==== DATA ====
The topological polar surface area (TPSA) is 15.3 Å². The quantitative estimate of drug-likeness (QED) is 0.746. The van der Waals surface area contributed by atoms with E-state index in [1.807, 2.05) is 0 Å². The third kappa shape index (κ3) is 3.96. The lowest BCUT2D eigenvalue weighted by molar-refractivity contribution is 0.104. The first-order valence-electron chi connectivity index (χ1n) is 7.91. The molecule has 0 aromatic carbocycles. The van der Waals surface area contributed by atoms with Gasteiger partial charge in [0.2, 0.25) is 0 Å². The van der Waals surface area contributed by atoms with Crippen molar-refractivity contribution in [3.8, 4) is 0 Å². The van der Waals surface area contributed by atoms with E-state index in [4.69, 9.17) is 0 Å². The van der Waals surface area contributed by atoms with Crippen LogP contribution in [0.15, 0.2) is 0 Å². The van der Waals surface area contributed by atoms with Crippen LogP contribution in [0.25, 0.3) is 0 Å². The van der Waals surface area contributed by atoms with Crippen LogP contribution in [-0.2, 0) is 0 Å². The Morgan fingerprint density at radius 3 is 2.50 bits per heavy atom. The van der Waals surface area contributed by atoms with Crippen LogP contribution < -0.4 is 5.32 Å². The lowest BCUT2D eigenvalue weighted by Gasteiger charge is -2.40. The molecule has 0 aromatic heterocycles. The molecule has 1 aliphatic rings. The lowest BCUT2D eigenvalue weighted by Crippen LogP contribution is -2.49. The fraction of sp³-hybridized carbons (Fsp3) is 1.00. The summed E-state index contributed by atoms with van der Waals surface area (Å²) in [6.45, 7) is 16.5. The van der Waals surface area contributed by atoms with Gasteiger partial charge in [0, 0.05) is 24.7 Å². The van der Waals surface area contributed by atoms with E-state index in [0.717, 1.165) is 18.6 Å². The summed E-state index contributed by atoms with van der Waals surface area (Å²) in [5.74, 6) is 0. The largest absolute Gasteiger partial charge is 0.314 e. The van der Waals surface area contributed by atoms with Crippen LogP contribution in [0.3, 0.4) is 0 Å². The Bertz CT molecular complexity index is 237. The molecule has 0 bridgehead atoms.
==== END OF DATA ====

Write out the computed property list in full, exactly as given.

The topological polar surface area (TPSA) is 15.3 Å². The quantitative estimate of drug-likeness (QED) is 0.746. The van der Waals surface area contributed by atoms with E-state index in [1.807, 2.05) is 0 Å². The third kappa shape index (κ3) is 3.96. The lowest BCUT2D eigenvalue weighted by molar-refractivity contribution is 0.104. The first-order valence-electron chi connectivity index (χ1n) is 7.91. The molecule has 0 aromatic carbocycles. The van der Waals surface area contributed by atoms with Gasteiger partial charge in [0.2, 0.25) is 0 Å². The van der Waals surface area contributed by atoms with Crippen molar-refractivity contribution in [3.8, 4) is 0 Å². The van der Waals surface area contributed by atoms with E-state index in [4.69, 9.17) is 0 Å². The van der Waals surface area contributed by atoms with Crippen LogP contribution in [0.15, 0.2) is 0 Å². The van der Waals surface area contributed by atoms with Crippen LogP contribution in [0.25, 0.3) is 0 Å². The van der Waals surface area contributed by atoms with Crippen LogP contribution in [-0.2, 0) is 0 Å². The Morgan fingerprint density at radius 3 is 2.50 bits per heavy atom. The van der Waals surface area contributed by atoms with Crippen LogP contribution < -0.4 is 5.32 Å². The lowest BCUT2D eigenvalue weighted by Gasteiger charge is -2.40. The molecule has 0 aromatic heterocycles. The molecule has 1 aliphatic rings. The lowest BCUT2D eigenvalue weighted by Crippen LogP contribution is -2.49. The fraction of sp³-hybridized carbons (Fsp3) is 1.00. The summed E-state index contributed by atoms with van der Waals surface area (Å²) in [6.45, 7) is 16.5. The van der Waals surface area contributed by atoms with Gasteiger partial charge in [0, 0.05) is 24.7 Å². The van der Waals surface area contributed by atoms with E-state index in [0.717, 1.165) is 18.6 Å². The summed E-state index contributed by atoms with van der Waals surface area (Å²) in [5.74, 6) is 0. The largest absolute Gasteiger partial charge is 0.314 e. The van der Waals surface area contributed by atoms with Crippen LogP contribution in [0.3, 0.4) is 0 Å². The Bertz CT molecular complexity index is 237. The molecule has 0 bridgehead atoms.